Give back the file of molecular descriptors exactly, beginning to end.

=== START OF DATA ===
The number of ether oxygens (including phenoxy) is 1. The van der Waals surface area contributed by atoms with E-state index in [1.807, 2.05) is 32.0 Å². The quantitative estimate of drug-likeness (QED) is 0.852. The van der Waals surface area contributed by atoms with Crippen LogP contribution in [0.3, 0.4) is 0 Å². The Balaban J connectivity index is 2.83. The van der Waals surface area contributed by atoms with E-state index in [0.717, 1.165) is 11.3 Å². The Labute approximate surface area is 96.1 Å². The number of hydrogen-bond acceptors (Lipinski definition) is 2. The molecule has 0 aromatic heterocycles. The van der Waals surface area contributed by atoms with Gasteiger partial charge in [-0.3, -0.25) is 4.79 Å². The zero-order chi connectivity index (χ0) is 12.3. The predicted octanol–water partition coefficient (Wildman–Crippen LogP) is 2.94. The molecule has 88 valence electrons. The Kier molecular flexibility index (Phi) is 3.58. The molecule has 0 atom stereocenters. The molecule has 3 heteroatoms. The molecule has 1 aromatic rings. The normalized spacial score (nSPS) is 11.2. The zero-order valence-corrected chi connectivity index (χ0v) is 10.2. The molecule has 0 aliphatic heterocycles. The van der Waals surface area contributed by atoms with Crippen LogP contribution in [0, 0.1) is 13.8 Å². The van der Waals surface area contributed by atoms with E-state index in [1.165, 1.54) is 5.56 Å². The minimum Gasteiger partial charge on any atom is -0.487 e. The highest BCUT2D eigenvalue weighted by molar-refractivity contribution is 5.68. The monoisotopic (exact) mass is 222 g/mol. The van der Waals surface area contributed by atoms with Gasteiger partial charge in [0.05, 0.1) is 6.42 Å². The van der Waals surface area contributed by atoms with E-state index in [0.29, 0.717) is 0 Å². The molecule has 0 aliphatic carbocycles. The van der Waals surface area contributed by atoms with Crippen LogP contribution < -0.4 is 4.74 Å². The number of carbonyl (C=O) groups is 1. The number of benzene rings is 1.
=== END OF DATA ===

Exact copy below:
The number of ether oxygens (including phenoxy) is 1. The van der Waals surface area contributed by atoms with E-state index in [1.807, 2.05) is 32.0 Å². The quantitative estimate of drug-likeness (QED) is 0.852. The van der Waals surface area contributed by atoms with Crippen LogP contribution in [0.3, 0.4) is 0 Å². The Balaban J connectivity index is 2.83. The van der Waals surface area contributed by atoms with E-state index in [0.717, 1.165) is 11.3 Å². The Labute approximate surface area is 96.1 Å². The number of hydrogen-bond acceptors (Lipinski definition) is 2. The molecule has 0 aromatic heterocycles. The van der Waals surface area contributed by atoms with Gasteiger partial charge in [-0.3, -0.25) is 4.79 Å². The zero-order chi connectivity index (χ0) is 12.3. The predicted octanol–water partition coefficient (Wildman–Crippen LogP) is 2.94. The molecule has 88 valence electrons. The Kier molecular flexibility index (Phi) is 3.58. The molecule has 0 atom stereocenters. The molecule has 3 heteroatoms. The molecule has 1 aromatic rings. The normalized spacial score (nSPS) is 11.2. The zero-order valence-corrected chi connectivity index (χ0v) is 10.2. The molecule has 0 aliphatic heterocycles. The van der Waals surface area contributed by atoms with Crippen LogP contribution in [0, 0.1) is 13.8 Å². The van der Waals surface area contributed by atoms with E-state index in [1.165, 1.54) is 5.56 Å². The minimum Gasteiger partial charge on any atom is -0.487 e. The highest BCUT2D eigenvalue weighted by molar-refractivity contribution is 5.68. The monoisotopic (exact) mass is 222 g/mol. The van der Waals surface area contributed by atoms with Gasteiger partial charge in [0.05, 0.1) is 6.42 Å². The van der Waals surface area contributed by atoms with E-state index in [0.29, 0.717) is 0 Å². The molecule has 0 aliphatic carbocycles. The van der Waals surface area contributed by atoms with Crippen LogP contribution < -0.4 is 4.74 Å². The number of carbonyl (C=O) groups is 1. The number of benzene rings is 1.